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In the New Year, Go for the Glass

SOMEWHERE, TO BE SURE—Felicitazioni! The new year is about to begin; your equipment budget’s been planned, and now you’re stressed out about parting company with all that cash. Pretty pictures—that’s the mandate from production. Better choose wisely, or your salary gets used to rent the kind of gear you shoulda bought!

Fear not, my phobic friend, and take a tip from ol’ Uncle Mario: Don’t sweat the camera; go for the glass.

Face it… it’s almost 2016. There are plenty of great cameras with giant chips and more creature-features than a ’68 Caddy. Odds are, no matter what you buy, you’ll own something that beats the pants off 99 percent of all cameras ever made. You can’t go wrong, no matter what you buy.

But your new cine-super-camera-ultra-whizbang toy ain’t gonna look like much without some gorgeous glass. The lens, that last analog interface between photon and pixel, is the place where the magic happens, and it’s the wrong neighborhood for pinchin’ pennies.

Readers over a certain age will recall a time before high definition when two technology curves crossed: the cost of high-end, standard-definition broadcast television cameras, and costs for the broadcast-optimized lenses that got stuck onto the fronts of these cameras. Ol’ Mario can see it as if it were yesterday… a price quote from Uncle Sony for a $24,000 Betacam head, attached to a second quote for a $25,000 lens. That was a bit of a flip for us. We were used to the fancy-pants camera head costing plenty, but the lens… isn’t that just an accessory?

Get with it, grandpa. They’re not accessories—they’re the stars of the show! And the venerable B4-mount lens, staple of the broadcast industry, is just one of the many optical performers you’ll need to own. Based on your business and your equipment locker, it’s fairly likely you need everything from old SLR lenses to cinema primes, manual zooms and beyond… way, way beyond.

Part of the challenge comes in selecting your kit, choosing the full complement of focal lengths required to cover any scene. You’ll do that while balancing a bunch o’ factors—think of ’em as “multipliers,” ’cause that’s what they do to the price list. Factors include basics like the prestige and cachet of a famous German or Japanese pedigree (gotta have the best, right?). How about a zoom that bridges several of those focal lengths, so you’re not swappin’ ’n’ droppin’ in the middle of the shoot?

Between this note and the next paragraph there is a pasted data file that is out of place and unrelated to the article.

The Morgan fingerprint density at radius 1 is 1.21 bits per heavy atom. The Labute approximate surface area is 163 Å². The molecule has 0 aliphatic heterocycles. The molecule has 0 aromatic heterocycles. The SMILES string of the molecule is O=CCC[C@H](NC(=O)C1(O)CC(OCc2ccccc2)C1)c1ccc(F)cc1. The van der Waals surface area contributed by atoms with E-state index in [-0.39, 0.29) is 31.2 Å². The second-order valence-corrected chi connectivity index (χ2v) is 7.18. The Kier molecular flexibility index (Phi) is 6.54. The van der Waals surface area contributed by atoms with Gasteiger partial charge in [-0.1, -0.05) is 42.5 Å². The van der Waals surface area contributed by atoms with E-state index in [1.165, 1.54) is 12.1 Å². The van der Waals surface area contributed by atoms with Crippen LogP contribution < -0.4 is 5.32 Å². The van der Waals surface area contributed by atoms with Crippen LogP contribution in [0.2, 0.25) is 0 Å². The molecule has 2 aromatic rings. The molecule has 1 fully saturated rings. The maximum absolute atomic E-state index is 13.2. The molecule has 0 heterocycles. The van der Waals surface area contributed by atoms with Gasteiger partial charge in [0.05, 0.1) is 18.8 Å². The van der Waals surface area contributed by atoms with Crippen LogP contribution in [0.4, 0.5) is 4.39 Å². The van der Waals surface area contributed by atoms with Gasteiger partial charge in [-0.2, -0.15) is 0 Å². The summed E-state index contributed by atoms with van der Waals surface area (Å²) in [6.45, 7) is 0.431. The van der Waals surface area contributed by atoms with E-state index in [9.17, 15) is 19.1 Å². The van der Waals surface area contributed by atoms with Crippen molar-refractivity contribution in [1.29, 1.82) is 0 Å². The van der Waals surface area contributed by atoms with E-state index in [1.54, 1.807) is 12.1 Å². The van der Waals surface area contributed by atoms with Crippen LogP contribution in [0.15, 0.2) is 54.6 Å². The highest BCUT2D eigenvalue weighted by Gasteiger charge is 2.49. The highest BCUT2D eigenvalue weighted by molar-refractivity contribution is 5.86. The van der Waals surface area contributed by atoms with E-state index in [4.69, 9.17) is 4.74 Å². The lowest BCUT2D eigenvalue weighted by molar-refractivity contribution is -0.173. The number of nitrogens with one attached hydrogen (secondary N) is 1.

Then there’s the question of mounting flanges and adapters, trying desperately to bridge all the proprietary mounts and quasi-standards around your shop, so that you don’t wind up with five matching sets, one for each flange.

But the biggest black hole in which to throw money is the black hole in the center of the lens itself, the aperture. How fast is fast? How sensitive can a lens actually be? The number after the little “ƒ,” signifying the widest aperture on the lens, is the to-die-for statistic; lowest is best! Many a soul has pried open the gates of debtors’ prison in search of an ever-lower number… it’s that kind of obsession. A wonderful German 50mm prime, for instance, with an ƒ4.9 rating is relegated to bright daytime shooting, maybe nature films, while an off-brand Japanese lens of the same focal length, but sporting an ƒ1.6 rating, is treasured and revered above all others for moody, dingy, short-focus work. And the pricing follows suit.

After years of watching shooters mixing and matching oddball formats and focal lengths, premier lens designers have stepped into the fray with “gold standard” models. That means you need to own plenty of gold to purchase the standard model.

Fujinon 19-90 Cabrio lens

But what price perfection? Here’s a clue: Fujinon’s 19–90mm Cambrio lens boasts a molto bello ƒ2.9 aperture—impressive for a zoom—and a gorgeous nine-blade iris; and includes a detachable sidemount zoom servo, reminiscent of old-school TV lenses. The cost? About five times the price of Sony’s newest 4K cine cameras, or $42,000. And they come with lenses.

As my old compadre used to scold me, if you have to ask, you can’t afford it. And thanks to a recent boom in affordable lens rental businesses, you don’t necessarily have to… with a little forethought and planning, you can pick and choose the right set of lenses for a specific project without breaking the bank. And you’ll be makin’ pretty pictures, just like they told you, without dippin’ into next month’s salary.

Mario Orazio is the pseudonym of a well-known television engineer who wishes to remain anonymous. E-mail him or her